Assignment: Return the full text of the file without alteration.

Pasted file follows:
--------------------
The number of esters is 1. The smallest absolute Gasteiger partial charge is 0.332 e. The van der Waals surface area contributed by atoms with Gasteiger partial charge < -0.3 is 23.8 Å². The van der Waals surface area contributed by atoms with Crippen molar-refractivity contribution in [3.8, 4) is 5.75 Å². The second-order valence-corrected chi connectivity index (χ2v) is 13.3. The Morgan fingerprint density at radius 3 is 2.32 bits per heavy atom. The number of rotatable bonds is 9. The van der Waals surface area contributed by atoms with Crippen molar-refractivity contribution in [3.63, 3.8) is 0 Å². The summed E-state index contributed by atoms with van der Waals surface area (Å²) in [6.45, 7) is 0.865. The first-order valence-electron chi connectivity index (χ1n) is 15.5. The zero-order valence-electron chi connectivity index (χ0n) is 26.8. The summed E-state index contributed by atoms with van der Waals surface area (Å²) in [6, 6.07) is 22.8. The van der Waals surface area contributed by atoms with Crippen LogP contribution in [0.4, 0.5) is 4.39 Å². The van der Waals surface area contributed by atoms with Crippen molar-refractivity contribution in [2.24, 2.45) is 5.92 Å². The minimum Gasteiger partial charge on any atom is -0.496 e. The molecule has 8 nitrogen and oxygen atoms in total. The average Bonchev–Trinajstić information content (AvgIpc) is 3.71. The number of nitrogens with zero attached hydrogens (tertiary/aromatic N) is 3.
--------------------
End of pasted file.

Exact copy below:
The number of esters is 1. The smallest absolute Gasteiger partial charge is 0.332 e. The van der Waals surface area contributed by atoms with Gasteiger partial charge < -0.3 is 23.8 Å². The van der Waals surface area contributed by atoms with Crippen molar-refractivity contribution in [3.8, 4) is 5.75 Å². The second-order valence-corrected chi connectivity index (χ2v) is 13.3. The Morgan fingerprint density at radius 3 is 2.32 bits per heavy atom. The number of rotatable bonds is 9. The van der Waals surface area contributed by atoms with Crippen molar-refractivity contribution in [3.63, 3.8) is 0 Å². The summed E-state index contributed by atoms with van der Waals surface area (Å²) in [6.45, 7) is 0.865. The first-order valence-electron chi connectivity index (χ1n) is 15.5. The zero-order valence-electron chi connectivity index (χ0n) is 26.8. The summed E-state index contributed by atoms with van der Waals surface area (Å²) in [6, 6.07) is 22.8. The van der Waals surface area contributed by atoms with Crippen LogP contribution in [0.4, 0.5) is 4.39 Å². The van der Waals surface area contributed by atoms with Crippen molar-refractivity contribution in [2.24, 2.45) is 5.92 Å². The minimum Gasteiger partial charge on any atom is -0.496 e. The molecule has 8 nitrogen and oxygen atoms in total. The average Bonchev–Trinajstić information content (AvgIpc) is 3.71. The number of nitrogens with zero attached hydrogens (tertiary/aromatic N) is 3.